7. Ms Sally Keeble (Northampton, North) (Lab): What steps he is taking to improve access to NHS infertility services. [211296]

The Minister of State, Department of Health (Dawn Primarolo): Two main issues are currently being addressed. First, the Government conducted a survey of in vitro fertilisation provision in all primary care trusts. A copy of that survey has been placed in the Library today. That is part of the Department’s regular monitoring of IVF provision and tracking of progress towards the National Institute for Health and Clinical Excellence’s recommendations. Secondly, the Infertility Network UK, which is funded by the Department for that activity, is identifying and establishing standard access criteria to fertility treatment.

Ms Keeble: I very much welcome that statement. As my right hon. Friend knows, next month is the 30th anniversary of the birth of the first test-tube baby. Will she consider marking that by ensuring an end to the postcode lottery that still exists in access to treatment and by increasing entitlement to three rounds of treatment on the NHS, as recommended by NICE?

Dawn Primarolo: As my hon. Friend is well aware—she has campaigned extensively in her constituency and in the House—the local NHS takes decisions about the treatment that it provides for its local communities and identifies priorities. In my view, we will reach the NICE recommendations when the local NHS acknowledges the fact that one in seven adults experiences difficulties with fertility, and makes the provision of fertility treatment services a higher priority. Members of Parliament have an important role in discussions with their PCTs, which do a difficult job in trying to reflect local criteria and priorities.

Mr. Peter Bone (Wellingborough) (Con): The Minister will know that IVF treatment was suspended in Northamptonshire because of lack of money. Northamptonshire is the worst funded primary care trust in the whole country in respect of the national capitation formula, so the suggestion that it is up to local PCTs to decide on IVF treatment is a little unfair when the problem is the lack of Government money going to Northamptonshire.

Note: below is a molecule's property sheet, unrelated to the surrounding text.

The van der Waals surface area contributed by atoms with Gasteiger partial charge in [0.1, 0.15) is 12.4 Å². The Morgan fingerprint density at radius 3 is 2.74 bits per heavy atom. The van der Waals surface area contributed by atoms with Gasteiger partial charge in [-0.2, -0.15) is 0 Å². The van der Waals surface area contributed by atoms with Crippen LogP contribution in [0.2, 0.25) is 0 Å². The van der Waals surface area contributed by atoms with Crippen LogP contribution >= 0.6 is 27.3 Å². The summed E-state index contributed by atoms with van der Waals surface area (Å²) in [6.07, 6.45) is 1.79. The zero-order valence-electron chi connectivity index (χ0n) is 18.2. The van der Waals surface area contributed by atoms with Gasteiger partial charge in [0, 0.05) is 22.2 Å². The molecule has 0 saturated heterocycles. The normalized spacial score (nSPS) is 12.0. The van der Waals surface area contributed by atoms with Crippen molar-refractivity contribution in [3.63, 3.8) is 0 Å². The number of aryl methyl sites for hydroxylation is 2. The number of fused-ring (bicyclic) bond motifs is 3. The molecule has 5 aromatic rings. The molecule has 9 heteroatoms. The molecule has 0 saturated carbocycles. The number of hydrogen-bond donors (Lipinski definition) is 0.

Dawn Primarolo: That is simply not true. I know that the hon. Gentleman has made representations and that he is very clear in making them for his constituents, but he will also know that his PCT is within the 3.5 band in terms of funding. I have to tell him, in view of the different number of cycles offered, that one of the big debates that remains to be concluded across the country is whether the provision of IVF treatment is a priority for local health services that is equal to other priorities.
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That matter can be settled locally when it is made clear that the provision of IVF services is important. The hon. Gentleman’s PCT provides other services that it also believes are important, so we need to ensure that equal priority is given.

Cord Blood Programme

8. Ann Winterton (Congleton) (Con): What plans he has to establish a national cord blood programme. [211297]

The Minister of State, Department of Health (Dawn Primarolo): There is already a national cord blood programme in place. The NHS cord blood bank, supported by NHS Blood and Transplant and funded by the Department of Health, collects cord blood from four centres. All the cord blood units stored in the NHS cord blood bank are available to NHS patients across the country.

Ann Winterton: Is the Minister aware that the Anthony Nolan Trust estimates that tens of thousands of pints of cord blood, which could be used for transplantation and research purposes, are discarded every year in the UK? Will the Minister support the charity’s proposed national cord blood bank to ensure that units donated altruistically by mothers are used to drive forward medical research rather than be discarded, thereby totally wasting this valuable resource?

Dawn Primarolo: I had a meeting with representatives of the Anthony Nolan Trust recently and I should say to the hon. Lady that the NHS has access through the international bone marrow registry and others to about 10 million samples, and that 72 per cent. of the matches in cord blood in the UK are provided internationally. There are two separate issues here: the first is treatment now and the second is research. The Anthony Nolan Trust is looking particularly into the issue of treatment now. The NHS cord blood bank is currently undertaking a review, which will report to me later this year about how to ensure a greater percentage of matches. We have already put in extra money, particularly for collection in respect of black, minority and ethnic communities. Over and above that, the Anthony Nolan Trust is looking into the development of its services, and I have said that it is crucial that developments at both the NHS blood bank and the Anthony Nolan Trust take place in partnership to ensure that we maximise the benefits for UK patients. That is what we intend to do.